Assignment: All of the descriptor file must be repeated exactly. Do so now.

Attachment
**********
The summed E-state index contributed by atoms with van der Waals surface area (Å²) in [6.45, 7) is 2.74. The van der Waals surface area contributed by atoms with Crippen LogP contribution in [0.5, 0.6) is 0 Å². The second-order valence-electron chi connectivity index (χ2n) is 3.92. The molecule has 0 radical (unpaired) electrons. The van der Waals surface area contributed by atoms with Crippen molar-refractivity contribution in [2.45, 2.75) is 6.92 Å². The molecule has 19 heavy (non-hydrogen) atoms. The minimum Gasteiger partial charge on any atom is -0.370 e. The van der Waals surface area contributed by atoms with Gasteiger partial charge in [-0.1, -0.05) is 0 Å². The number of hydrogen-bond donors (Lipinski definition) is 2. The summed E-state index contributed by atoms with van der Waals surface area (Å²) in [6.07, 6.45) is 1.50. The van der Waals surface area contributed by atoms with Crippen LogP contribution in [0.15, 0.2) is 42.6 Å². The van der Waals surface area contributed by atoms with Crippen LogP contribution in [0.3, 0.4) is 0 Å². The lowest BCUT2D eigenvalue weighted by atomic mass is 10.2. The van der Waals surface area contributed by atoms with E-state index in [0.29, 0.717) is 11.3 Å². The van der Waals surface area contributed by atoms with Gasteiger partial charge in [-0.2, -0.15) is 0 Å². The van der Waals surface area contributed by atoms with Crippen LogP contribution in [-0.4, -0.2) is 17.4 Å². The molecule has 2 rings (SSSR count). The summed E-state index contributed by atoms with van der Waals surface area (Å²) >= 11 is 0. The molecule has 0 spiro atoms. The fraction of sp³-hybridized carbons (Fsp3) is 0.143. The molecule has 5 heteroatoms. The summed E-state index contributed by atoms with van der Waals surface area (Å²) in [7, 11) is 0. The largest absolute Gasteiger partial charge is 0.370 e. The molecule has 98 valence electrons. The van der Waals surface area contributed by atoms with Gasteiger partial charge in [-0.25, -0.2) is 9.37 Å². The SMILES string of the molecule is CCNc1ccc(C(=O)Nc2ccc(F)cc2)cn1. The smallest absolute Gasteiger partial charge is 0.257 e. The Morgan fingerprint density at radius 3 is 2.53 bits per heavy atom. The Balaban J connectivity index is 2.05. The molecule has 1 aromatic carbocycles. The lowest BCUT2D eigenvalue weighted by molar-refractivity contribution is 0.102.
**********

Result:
The summed E-state index contributed by atoms with van der Waals surface area (Å²) in [6.45, 7) is 2.74. The van der Waals surface area contributed by atoms with Crippen LogP contribution in [0.5, 0.6) is 0 Å². The second-order valence-electron chi connectivity index (χ2n) is 3.92. The molecule has 0 radical (unpaired) electrons. The van der Waals surface area contributed by atoms with Crippen molar-refractivity contribution in [2.45, 2.75) is 6.92 Å². The molecule has 19 heavy (non-hydrogen) atoms. The minimum Gasteiger partial charge on any atom is -0.370 e. The van der Waals surface area contributed by atoms with Gasteiger partial charge in [-0.1, -0.05) is 0 Å². The number of hydrogen-bond donors (Lipinski definition) is 2. The summed E-state index contributed by atoms with van der Waals surface area (Å²) in [6.07, 6.45) is 1.50. The van der Waals surface area contributed by atoms with Crippen LogP contribution in [0.15, 0.2) is 42.6 Å². The van der Waals surface area contributed by atoms with Crippen LogP contribution in [0.3, 0.4) is 0 Å². The lowest BCUT2D eigenvalue weighted by atomic mass is 10.2. The van der Waals surface area contributed by atoms with E-state index in [0.29, 0.717) is 11.3 Å². The van der Waals surface area contributed by atoms with Gasteiger partial charge in [-0.2, -0.15) is 0 Å². The van der Waals surface area contributed by atoms with Crippen LogP contribution in [-0.4, -0.2) is 17.4 Å². The molecule has 2 rings (SSSR count). The summed E-state index contributed by atoms with van der Waals surface area (Å²) >= 11 is 0. The molecule has 0 spiro atoms. The fraction of sp³-hybridized carbons (Fsp3) is 0.143. The molecule has 5 heteroatoms. The summed E-state index contributed by atoms with van der Waals surface area (Å²) in [7, 11) is 0. The largest absolute Gasteiger partial charge is 0.370 e. The molecule has 98 valence electrons. The van der Waals surface area contributed by atoms with Gasteiger partial charge in [-0.25, -0.2) is 9.37 Å². The SMILES string of the molecule is CCNc1ccc(C(=O)Nc2ccc(F)cc2)cn1. The smallest absolute Gasteiger partial charge is 0.257 e. The Morgan fingerprint density at radius 3 is 2.53 bits per heavy atom. The Balaban J connectivity index is 2.05. The molecule has 1 aromatic carbocycles. The lowest BCUT2D eigenvalue weighted by molar-refractivity contribution is 0.102.